And he’d been closer to Vincent than any of his recruits. Someone he mostly spoke to, separated by lines of red and gray spray paint. In short meetings to keep them both safe. Even in those few minutes before and after Vincent reported, they’d built a friendship. 

And these things had belonged to him. Belonged to a person. Not to a thing. 

His- Friends. Had seen him as a person. As someone real. 

And it had made him feel real. To feel like more than a marionette and a dog at his master’s command.

And he-

He wanted to be real. Wanted to have hope. Wanted a-

Didn’t want to be hurt. Ever again. 

He lifted his head and looked up at Victor, who towered over him. A giant. A god. Some undefeatable force of the universe. 


Victor moved faster than he could see, his Director’s fingers digging into his face, keeping his mouth from moving.

‘If you finish that word, Jonathan, you’ll never speak again.’

You never let me speak in the first place.

He reached forward, his most simpering, most pathetic look of apology on his face, anything to buy a second of inaction from Victor. Just a pet reaching out, pawing at his master, just-

Jonathan squeezed the pocket where Victor had secreted the clap bracelet.

The universe punched him in the gut as Victor’s office disappeared. 

This time, he was more prepared for the disorientation, ready to fight against watery, unfocussed eyes and a mind that had been tumbled through a tornado.

And if things were kind, truly kind for just once, Victor wouldn’t be prepared. 

He’d only ever seen Victor use the higher-grade, full-size version of the magic, and he imagined – hoped – that the bracelets were dispensed to underlings and puppets for ad hoc use. 

Bright, hot sun touched his skin, and he ran.

Anywhere. Anywhere but where Victor was. It had been a risk, using the bracelet like this, in such a way that it meant Victor would come along for the ride. But it had been his only chance. Trying to fully take the bracelet from Victor wouldn’t have worked.

It was only one chance, but it was still a chance.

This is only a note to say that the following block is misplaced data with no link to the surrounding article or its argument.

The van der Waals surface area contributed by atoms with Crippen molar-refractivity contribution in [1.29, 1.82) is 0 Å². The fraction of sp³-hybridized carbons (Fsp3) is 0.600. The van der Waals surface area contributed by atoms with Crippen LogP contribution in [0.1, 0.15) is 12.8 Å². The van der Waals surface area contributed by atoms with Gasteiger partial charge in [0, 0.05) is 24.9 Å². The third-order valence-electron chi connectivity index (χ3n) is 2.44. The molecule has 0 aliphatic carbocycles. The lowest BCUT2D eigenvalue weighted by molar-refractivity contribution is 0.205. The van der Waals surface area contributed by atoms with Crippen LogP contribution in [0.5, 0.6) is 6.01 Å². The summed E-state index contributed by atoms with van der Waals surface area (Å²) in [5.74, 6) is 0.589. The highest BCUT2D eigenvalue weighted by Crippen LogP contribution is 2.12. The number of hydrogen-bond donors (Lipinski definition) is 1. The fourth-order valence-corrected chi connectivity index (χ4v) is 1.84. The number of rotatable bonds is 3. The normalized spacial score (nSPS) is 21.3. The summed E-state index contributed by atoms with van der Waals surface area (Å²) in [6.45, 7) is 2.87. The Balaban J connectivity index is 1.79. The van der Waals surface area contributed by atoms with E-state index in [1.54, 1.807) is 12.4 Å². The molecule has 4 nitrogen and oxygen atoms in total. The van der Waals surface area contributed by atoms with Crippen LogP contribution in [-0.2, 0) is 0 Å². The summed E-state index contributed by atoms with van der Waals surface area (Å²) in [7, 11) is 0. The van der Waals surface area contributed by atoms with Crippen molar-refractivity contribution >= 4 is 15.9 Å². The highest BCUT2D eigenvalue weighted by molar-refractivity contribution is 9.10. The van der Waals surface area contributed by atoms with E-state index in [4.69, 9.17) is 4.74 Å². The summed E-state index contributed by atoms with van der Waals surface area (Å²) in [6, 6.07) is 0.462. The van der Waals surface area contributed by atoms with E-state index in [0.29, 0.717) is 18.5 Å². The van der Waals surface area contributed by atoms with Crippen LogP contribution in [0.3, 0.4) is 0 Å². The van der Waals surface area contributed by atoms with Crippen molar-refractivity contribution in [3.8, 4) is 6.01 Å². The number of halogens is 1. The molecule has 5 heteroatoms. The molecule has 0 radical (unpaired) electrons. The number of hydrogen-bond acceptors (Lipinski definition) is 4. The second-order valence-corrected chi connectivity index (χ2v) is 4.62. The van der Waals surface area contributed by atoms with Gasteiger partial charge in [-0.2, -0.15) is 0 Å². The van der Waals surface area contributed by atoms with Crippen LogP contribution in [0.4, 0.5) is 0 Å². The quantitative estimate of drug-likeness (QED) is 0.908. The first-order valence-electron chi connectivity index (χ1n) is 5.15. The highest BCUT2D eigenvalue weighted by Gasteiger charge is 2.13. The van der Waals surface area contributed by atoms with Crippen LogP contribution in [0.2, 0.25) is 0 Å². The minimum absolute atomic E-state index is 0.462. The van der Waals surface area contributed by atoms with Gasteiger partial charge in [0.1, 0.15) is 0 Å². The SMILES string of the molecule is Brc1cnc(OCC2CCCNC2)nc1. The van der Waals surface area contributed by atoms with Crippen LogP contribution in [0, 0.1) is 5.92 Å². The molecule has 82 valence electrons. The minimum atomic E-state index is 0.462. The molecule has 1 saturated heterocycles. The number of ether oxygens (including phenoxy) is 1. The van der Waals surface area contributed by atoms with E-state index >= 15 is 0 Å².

As he ran, he desperately tried to hold his pants up, to zip his fly, so that they didn’t fall down around his knees and trip him, didn’t slow him enough to let Victor catch him.

Grass changed to pavement beneath his feet, and a horn let him know he was on a road. 

He’d been prepared for the disorientation, but things were still taking time to come into focus. 

He ran.

Pavement became grass again, and there were people around him now. A park. He could hear children. 

Ahead of him, a pair of red and yellow wings shimmered in the sunlight. A tall fairy, a muscular woman carrying the boxy bag of a food courier, her wings fluttering like she was about to take off. 

‘Arellya,’ he called, reaching toward her, needing one more favor from the universe to stop her from flying away. ‘Arellya, please.’

Sometimes, words were magic. 

There were certain words, specific phrases amongst agents that could be hurled like a spell from a story. In truth, they were simply verbal hacks. Pieces of programming that responded to the agent hearing the word. 

Sometimes, those words could incapacitate. Sometimes they could kill. 

Arellya was a magic word that worked with the fae. 

It was an invocation for aid, for help to be rendered at any cost for any reward. Something you employed when you had no other choice. 

Arellya, my child is dying. Arellya, help, or a hundred hostages will die. Arellya, the world is ending.

Not something to be invoked lightly. Not something to ever joke about. 

The woman’s eyes snapped from confusion to understanding. She scooped him into a bridal carry and shot off from the ground, climbing until she was breathless.

‘Where to, Agent?’

‘Stairs. Earth. Please.’

She adjusted her grip on him, and with one sharp nod, she headed east towards a small city and stairs that would take him to the safety of System territory.

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  • Stormy

    She/her Bi nerd, originally from Brisbane, currently in Melbourne.

  • Shade

    Shade has a strange sense of humour. He met Stormy mostly by accident and, shortly after, wedged himself into her world like he'd been there forever. Again, completely by accident. Living in Utah most of his life, he's come to loathe snow, casserole, and traffic, and enjoys gaming, puns, and gaming puns. He intends to take over the world some day, but is, quite frankly, too lazy to do it.